ME, Myself and I: POTS

I’m not sure if this is meant to be written as POTS or PoTS, it seems to be around as both. The one seems to stand for Postural Orthostatic Tachycardia Syndrome, the other does not have Orthostatic in there so it’s Postural Tachycardia Syndrome. I don’t know if there’s any difference between the two, it seems like maybe it’s just depending on the country as both have the same symptoms and triggers.

Either way I thought I’d do a post about this as I was diagnosed with it recently, I think it was June, and was told that actually a large percentage of people with ME have this, depending on the source it’s either between 40% and 80% which seems to be a big range but I’m not sure which is the more accurate.

Before I start with the post properly I feel like I should do a bit of a disclaimer thig. I am not a medical expert, I have no qualifications to do with medicine. This post is just what I have been told and hopefully someone will find it helpful. If you want to know more about it there are a couple of links I have found in the post. If you think you might have this then go and talk to a medical professional about it.

I know a few people with ME who were diagnosed with it in the past but I wasn’t sure if I had the same thing as I’ve sort of always had this. Some of the symptoms I’ve had as long as I can remember so I’ve not known any different, I used to just think it was normal to not be able to stand still for long amounts of time. I guess that’s the thing, I’ve been told that a lot of people who have ME have this but it didn’t just start when I had ME. Have you ever had something suggested to you by a GP and looked it up or read the leaflet and you tick most of the boxes but you’ve just always been like that? It was like that for this, the first time I remember feeling like it was when I was about 9 or 10 and we went to France and it was hot, I couldn’t really do anything as I kept almost passing out but was told it was just I wasn’t used to the heat. I also couldn’t sit long on those high stools you get in science or sit or stand up for long in assemblies or things like that when I was in school way before I was diagnosed with ME.

I guess I should explain what it is, POTS (I’ll stick with the one abbreviation I was first given) means that when you stand up, or are stood for longer period of time, your body doesn’t do what it’s meant to to get enough blood to your brain. I’ve been told that when you stand up if you’re healthy your blood vessels contract, your blood pressure can rise a little bit and you heart rate rises a small amount to make up for the fact that your brain is higher than it was sat down and you need more pressure to get the blood there but it isn’t by much and isn’t noticeable to you. When I stand up my blood pressure sometimes drops a bit but my heart rate always goes up a lot (it’s normally in the 80s or 90s when I’m sat down but goes up to 120s or 130s within minutes). I know the blood pressure drop doesn’t happen with a lot of people with POTS, I think it may be something slightly different when your blood pressure always goes down before the heart rate increase but I’m not sure. I just feel really shaky and sweaty and get a light headed feeling like I’m going to pass out though I haven’t fainted, I know that it does happen to quite a few people with it though as some of the people I know who have been diagnosed with POTS have fainted because of it.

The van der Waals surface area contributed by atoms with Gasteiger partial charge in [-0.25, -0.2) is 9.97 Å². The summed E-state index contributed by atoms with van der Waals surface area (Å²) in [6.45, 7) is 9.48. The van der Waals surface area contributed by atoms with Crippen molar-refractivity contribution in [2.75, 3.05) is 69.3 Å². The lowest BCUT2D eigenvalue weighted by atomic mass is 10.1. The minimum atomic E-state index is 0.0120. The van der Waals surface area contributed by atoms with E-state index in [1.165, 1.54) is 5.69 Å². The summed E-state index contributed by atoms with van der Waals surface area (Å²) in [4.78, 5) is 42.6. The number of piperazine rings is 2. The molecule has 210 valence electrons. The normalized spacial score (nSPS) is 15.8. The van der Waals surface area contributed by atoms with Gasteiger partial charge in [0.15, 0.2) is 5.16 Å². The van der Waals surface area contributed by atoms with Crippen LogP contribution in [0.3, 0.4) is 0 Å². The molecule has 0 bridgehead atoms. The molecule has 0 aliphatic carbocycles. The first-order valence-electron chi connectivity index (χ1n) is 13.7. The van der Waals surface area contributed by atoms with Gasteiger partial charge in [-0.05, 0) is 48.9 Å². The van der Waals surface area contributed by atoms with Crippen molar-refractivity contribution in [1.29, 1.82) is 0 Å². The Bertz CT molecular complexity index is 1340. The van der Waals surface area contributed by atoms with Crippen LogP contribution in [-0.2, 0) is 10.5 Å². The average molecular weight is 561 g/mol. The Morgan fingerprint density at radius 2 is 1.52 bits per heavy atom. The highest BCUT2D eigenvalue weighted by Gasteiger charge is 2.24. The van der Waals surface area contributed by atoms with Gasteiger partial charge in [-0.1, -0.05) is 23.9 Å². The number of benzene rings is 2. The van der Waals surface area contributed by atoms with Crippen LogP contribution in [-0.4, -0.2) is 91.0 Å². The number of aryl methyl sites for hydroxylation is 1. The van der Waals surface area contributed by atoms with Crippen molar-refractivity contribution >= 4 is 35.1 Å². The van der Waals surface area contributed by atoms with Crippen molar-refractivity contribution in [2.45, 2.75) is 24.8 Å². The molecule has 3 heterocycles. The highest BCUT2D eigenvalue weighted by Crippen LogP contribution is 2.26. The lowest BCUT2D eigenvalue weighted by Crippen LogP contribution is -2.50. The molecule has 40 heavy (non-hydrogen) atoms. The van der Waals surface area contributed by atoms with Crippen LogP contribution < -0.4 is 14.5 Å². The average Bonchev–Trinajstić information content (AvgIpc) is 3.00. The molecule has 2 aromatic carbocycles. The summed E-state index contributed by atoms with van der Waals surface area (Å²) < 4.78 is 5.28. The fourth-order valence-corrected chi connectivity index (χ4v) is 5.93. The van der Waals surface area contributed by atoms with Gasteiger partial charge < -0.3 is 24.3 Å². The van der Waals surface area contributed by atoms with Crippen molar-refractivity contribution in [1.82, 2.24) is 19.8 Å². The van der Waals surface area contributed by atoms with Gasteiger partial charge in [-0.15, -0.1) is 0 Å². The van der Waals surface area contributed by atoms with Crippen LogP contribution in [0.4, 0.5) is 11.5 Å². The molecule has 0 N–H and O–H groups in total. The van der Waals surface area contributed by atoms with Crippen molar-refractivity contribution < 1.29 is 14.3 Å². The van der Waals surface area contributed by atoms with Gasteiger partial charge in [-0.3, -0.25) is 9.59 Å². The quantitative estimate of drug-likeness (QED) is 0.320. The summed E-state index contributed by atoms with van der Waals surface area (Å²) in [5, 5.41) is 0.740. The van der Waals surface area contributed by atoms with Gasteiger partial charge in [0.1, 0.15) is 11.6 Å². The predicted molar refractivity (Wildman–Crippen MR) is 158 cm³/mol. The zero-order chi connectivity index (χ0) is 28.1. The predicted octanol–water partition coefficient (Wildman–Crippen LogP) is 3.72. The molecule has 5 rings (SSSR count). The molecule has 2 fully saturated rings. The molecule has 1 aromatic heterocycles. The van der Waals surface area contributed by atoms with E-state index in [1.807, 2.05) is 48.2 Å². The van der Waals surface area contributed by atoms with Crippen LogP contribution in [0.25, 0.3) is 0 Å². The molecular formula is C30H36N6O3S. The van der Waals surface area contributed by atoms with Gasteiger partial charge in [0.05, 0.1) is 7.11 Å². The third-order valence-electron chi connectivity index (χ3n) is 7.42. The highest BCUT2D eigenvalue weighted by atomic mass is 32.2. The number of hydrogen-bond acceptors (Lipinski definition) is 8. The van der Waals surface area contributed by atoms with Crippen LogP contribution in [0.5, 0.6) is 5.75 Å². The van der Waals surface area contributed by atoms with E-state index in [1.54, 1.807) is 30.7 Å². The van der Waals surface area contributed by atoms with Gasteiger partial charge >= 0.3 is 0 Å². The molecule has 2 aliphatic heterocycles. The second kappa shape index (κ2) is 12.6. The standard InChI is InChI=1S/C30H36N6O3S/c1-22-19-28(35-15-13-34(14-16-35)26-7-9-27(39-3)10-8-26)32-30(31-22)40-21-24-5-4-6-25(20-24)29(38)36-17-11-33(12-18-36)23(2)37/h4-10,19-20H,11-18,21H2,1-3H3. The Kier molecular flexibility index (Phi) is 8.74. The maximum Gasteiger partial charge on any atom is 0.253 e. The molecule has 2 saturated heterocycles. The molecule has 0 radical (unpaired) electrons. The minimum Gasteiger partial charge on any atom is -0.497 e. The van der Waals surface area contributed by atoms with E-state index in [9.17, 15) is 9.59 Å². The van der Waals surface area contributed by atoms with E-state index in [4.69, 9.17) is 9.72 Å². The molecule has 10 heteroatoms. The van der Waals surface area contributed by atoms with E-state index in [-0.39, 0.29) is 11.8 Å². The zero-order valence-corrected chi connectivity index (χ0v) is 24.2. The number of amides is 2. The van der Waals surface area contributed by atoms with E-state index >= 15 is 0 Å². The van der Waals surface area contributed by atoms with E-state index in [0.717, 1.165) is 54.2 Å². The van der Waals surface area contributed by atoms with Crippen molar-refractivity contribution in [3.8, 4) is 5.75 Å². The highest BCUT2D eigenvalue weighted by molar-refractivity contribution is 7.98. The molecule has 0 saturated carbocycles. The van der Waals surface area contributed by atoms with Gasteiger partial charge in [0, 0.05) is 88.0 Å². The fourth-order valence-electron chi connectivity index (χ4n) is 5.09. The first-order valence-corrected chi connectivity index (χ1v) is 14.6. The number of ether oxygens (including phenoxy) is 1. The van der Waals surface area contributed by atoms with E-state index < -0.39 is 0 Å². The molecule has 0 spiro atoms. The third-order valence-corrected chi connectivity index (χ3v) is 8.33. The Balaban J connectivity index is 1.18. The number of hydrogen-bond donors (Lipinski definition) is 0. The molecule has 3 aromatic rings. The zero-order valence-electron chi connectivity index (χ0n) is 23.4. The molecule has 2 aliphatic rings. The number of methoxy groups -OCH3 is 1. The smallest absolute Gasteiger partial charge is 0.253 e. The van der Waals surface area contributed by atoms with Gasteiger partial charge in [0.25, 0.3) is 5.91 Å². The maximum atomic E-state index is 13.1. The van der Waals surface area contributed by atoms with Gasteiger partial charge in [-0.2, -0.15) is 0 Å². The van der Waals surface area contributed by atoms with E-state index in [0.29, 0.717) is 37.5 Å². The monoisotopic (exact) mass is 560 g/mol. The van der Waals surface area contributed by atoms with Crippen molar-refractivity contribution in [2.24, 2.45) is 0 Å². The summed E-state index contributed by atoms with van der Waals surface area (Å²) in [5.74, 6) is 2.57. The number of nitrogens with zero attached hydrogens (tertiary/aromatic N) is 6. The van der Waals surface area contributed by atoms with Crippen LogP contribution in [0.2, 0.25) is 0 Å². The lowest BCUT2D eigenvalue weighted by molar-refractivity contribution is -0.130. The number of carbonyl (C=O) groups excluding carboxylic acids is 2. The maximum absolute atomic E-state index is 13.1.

Apparently also it can mean that the blood doesn’t circulate the way it should and blood can sort of pool in your feet or when you’re sat down in the bottom of your torso, not in a way like you’re bleeding but just it doesn’t go back up the blood vessels properly and you just get sort of tingly red feet. I think the light headed feeling and this are the two main symptoms that I get alongside the high heart rate. I know there are other symptoms though. This page from PoTS UK is quite helpful, actually their whole site is helpful if you have POTS or think you might. I have a printed off version of the PDF page that I keep in case I see a different GP who doesn’t know what it is or just to explain to people as it’s fairly easy to read.

I know that a lot of people get diagnosed with the tilt test. I have to admit that was the main thing I was anxious about when I heard what POTS was and the diagnosis process. I didn’t have one as I had an appointment with a cardiologist who knew a lot about POTS in a local hospital and he went through my symptoms, took my heart rate and blood pressure sat down and stood up and said that I didn’t need one as he thought my case was obviously POTS with the heart rate increase and symptoms.

I’ve been told there are a few ways to treat it, these can include exercises, medication, changes in diet or other things to try. I won’t go into the medication because I have been told I shouldn’t try it as my blood pressure goes high at times and it could become dangerously high on them. However there are a few changes that I’ve been told to try which are easy enough in everyday life so I thought I would post them.

Increasing salt intake is apparently meant to help increase my blood pressure. Not to a stupid amount but I do not like salt, I don’t add it to things and most of the food we have isn’t processed so my salt intake was very low. I have managed to increase it but I still find it hard to get it to the recommended daily amount on a slightly restricted salt diet. I’m not sure how much this is helping with the POTS but my blood pressure has increased slightly, it’s still within the good range but it has done its job. This is not something I would say to do without talking to your GP,  all of these you should, but it might be worth asking whether they think it might help.